(Or, how to put in plant supports without loosing an eye)
So I got a late start on putting in my regular garden this spring. Putting solar on my house was a big time consuming project. No matter, cold temperatures delayed many a planted paradise. And now that plants are in full swing “grow like mad” mode, (as are the weeds) I find that my garden is never quite large enough to accommodate my ambitious plans. So the answer is to move on UP if you can’t spread out. Today’s blog will feature how to build strong supporting cages to support extra large, heavy juicy tomatoes.
Number one? Prepare your garden. Is it too late to plant? Heck no, garden buddy! You can dig and plant your garden up to the beginning of July in our wonderful part of Pennsylvania, because delicious plants like beans and tomatoes can go in way late in the season. Now, physically speaking, our garden is surrounded by a wire fence that dates to the late 1800’s and early 1900’s. It had been rolled up and stored away in my good neighbor’s barn for many years and one day they were going to sell it as scrap and I offered them some cash for it. I unrolled it, steel wire brushed it, primed and painted it, (it helps to be obsessive-compulsive for projects like this) and it found a new home as my garden fence. For the purposes of this garden project, the restored wire fence will be the outside supporting fence, and the inner supporting fence will be the inner, Bamboo structure.
As we check the existing metal fence structure, supported by reclaimed wooden fence posts, we discover a rotted wooden post and have to dig it out and repair it. The old posts I use were sturdy 200 year-old locust poles rescued from a pile on a local farm, destined to be burned. I can always seem to find a use for something that was considered trash by some one else. It’s sort of a curse. But when using old rescued items, there is always a risk that some of the materials will be defective. We turn the old post upside down and put it back in the hole it came from, and block it in with salvaged bricks. This way when I get another post to replace it, I just pop one out and another one in. No additional digging! When the new post goes in (one I bought at Lowes) I’m pretty well assured I’ll get many good years out of it, but probably not 200. I’ll save my receipt, though, just to be sure.
Wicked Weeds, Charming Critters
Now, when you plan your garden, you can not avoid the basics.
When you stand in it with your hands on your hips and your lungs full of fresh air, and you look upon a plethora of weeds, you say to yourself, “Where in the heck did all these weeds come from!” Well, the wind blew them in, or the birds contributed their lovely poop, or the soil itself already held years worth of them. (To be sure, many weeds have wonderful properties, and I’m the first to claim we can use as many local varieties of plant life as possible. But when my goal is tomatoes, or other conventional crops, the weeds gotta go. I simply don’t have enough space.)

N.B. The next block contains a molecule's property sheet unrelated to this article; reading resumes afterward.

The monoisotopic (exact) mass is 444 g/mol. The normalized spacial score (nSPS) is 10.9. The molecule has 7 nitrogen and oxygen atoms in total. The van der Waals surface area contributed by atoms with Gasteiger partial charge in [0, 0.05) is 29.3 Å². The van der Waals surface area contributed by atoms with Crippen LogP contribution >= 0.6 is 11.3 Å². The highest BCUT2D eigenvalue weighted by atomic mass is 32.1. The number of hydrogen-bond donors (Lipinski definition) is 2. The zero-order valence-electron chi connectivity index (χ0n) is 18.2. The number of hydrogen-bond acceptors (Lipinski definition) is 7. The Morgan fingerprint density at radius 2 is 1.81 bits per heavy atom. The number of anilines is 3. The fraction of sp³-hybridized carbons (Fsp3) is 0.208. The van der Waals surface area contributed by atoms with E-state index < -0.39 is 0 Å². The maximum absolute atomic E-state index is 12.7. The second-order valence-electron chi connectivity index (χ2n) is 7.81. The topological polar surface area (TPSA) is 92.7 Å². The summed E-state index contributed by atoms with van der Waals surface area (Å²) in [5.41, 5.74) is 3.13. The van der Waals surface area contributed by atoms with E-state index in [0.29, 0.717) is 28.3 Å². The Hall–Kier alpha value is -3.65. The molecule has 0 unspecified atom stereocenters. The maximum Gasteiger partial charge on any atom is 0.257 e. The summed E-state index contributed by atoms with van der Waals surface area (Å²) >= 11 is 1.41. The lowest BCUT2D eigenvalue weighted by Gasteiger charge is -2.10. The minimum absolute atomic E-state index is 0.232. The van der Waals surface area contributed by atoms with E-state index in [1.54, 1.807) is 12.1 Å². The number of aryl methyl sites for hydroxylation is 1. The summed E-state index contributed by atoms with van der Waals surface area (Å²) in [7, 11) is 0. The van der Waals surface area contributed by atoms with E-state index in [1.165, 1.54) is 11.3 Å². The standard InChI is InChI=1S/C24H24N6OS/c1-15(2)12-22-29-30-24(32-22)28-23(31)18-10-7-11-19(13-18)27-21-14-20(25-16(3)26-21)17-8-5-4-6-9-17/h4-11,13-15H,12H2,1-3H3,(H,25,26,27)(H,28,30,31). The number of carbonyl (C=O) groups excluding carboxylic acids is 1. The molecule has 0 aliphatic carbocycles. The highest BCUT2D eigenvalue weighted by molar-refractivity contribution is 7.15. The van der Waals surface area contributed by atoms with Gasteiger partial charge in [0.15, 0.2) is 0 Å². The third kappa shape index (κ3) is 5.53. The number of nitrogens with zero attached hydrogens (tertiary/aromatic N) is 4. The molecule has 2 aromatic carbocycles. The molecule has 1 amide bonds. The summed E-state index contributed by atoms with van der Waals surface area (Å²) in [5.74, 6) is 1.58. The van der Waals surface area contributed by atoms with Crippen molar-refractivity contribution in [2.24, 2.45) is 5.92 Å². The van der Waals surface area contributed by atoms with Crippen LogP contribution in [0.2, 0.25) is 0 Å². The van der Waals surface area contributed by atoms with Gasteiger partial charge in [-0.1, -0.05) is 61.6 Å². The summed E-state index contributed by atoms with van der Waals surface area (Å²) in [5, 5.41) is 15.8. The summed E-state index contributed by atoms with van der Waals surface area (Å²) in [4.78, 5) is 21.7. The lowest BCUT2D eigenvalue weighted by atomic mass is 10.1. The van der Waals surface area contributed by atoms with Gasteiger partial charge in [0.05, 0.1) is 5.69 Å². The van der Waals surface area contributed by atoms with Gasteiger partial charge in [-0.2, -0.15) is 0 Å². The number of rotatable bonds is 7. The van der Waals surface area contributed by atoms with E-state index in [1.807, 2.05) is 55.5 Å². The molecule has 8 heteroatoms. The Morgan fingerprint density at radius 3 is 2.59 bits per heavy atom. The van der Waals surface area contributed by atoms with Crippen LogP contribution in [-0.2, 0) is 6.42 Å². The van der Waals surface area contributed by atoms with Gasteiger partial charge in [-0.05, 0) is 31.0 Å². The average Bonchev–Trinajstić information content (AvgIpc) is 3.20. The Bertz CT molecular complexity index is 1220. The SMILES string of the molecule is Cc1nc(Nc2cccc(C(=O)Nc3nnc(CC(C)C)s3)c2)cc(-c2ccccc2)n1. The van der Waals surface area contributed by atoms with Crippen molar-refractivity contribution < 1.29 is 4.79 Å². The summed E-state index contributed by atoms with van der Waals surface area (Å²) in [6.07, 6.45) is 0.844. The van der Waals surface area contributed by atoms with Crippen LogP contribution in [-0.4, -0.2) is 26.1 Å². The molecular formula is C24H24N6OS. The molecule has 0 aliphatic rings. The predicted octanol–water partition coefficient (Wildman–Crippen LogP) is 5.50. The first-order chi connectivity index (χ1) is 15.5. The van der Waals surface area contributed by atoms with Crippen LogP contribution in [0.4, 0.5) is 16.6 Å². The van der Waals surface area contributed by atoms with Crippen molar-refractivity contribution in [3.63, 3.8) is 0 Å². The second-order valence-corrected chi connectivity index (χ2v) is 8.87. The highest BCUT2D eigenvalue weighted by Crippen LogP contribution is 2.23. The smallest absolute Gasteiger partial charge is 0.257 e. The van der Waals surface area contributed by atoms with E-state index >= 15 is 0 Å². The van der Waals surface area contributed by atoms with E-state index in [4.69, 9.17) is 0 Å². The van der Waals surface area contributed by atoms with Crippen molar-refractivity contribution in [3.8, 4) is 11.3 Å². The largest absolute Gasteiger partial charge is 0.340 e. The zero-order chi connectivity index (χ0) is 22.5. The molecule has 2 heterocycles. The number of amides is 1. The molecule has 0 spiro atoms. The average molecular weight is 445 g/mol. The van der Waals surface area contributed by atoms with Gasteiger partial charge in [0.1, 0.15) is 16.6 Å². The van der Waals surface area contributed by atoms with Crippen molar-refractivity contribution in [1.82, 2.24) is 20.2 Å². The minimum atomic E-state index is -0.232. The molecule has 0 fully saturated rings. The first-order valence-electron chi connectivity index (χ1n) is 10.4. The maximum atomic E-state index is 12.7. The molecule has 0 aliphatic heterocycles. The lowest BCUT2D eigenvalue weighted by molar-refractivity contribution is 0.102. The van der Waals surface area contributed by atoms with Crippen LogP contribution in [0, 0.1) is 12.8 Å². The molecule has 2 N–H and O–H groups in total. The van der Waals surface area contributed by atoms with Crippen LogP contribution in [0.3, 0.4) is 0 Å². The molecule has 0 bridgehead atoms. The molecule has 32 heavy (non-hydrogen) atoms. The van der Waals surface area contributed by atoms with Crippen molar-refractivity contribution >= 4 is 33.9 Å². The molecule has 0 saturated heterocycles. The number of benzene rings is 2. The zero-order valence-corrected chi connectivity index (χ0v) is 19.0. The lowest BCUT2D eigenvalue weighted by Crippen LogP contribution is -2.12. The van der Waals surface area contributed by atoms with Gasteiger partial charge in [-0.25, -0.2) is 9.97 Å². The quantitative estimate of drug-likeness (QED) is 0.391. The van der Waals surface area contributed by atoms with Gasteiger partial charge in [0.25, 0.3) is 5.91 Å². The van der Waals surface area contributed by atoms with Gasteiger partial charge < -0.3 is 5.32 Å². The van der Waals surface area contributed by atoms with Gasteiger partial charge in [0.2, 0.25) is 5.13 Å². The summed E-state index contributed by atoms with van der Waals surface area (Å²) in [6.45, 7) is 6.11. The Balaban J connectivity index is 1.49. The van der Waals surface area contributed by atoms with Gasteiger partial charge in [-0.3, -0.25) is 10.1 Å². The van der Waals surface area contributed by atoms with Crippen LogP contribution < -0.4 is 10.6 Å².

There’s History in that thar Dirt
For as much history that your soil holds, whether weed seeds, arrowheads (tribe unknown), old rusty horseshoes, coins, marbles, animal bones, bits of old blue bottle glass, old shell buttons, or civil war gold, or whatever historic items appear, whether last century or last week, if its not going to help grow your plants, the stuff has got to go. For the record, I have found all of these things in my garden, except for the civil war gold. Darn it all. Pluck what is not dirt, out of the dirt, and save what you want. Start a treasure jar and also probably a garbage bucket, because trust me, you are going to find all sorts of things. Soil always gives up its secrets, eventually. Hey, check it out! We found a toad! (if you wait too long to dig, you WILL dig up nests of baby bunnies. Please don’t do this, it’s heartbreaking, avoid this at all costs.
This alluring female toad didn’t make it into the treasure bucket. I let her go hop around in an area we did not dig. When the garden is planted, I’ll put in a ground level solar light in a sunny spot in the garden, just for this lovely creature, so that nighttime bugs can come around investigating, and Toad Gal can have her fill of them. I will place a couple of clay pots half buried on their sides throughout the garden so that she can have several hang outs to lounge in and be her beautiful toad self. For the record, never, ever, by any means, kill a reptile you find in your garden. They have found your lovely space and made it their home and want to help you. By helping you, they help themselves. The harmless garter snake will eat pesky mice. The harmless toad or frog will eat unwanted bugs, mostly mosquitoes. These marvelous garden companions of yours will return year after year. Learn to look for their signs, and get to know their kids each spring. Trust me, it’s a fabulous partner ship. It’s good to have friends helping you in the garden, because gardens can be a lot of work.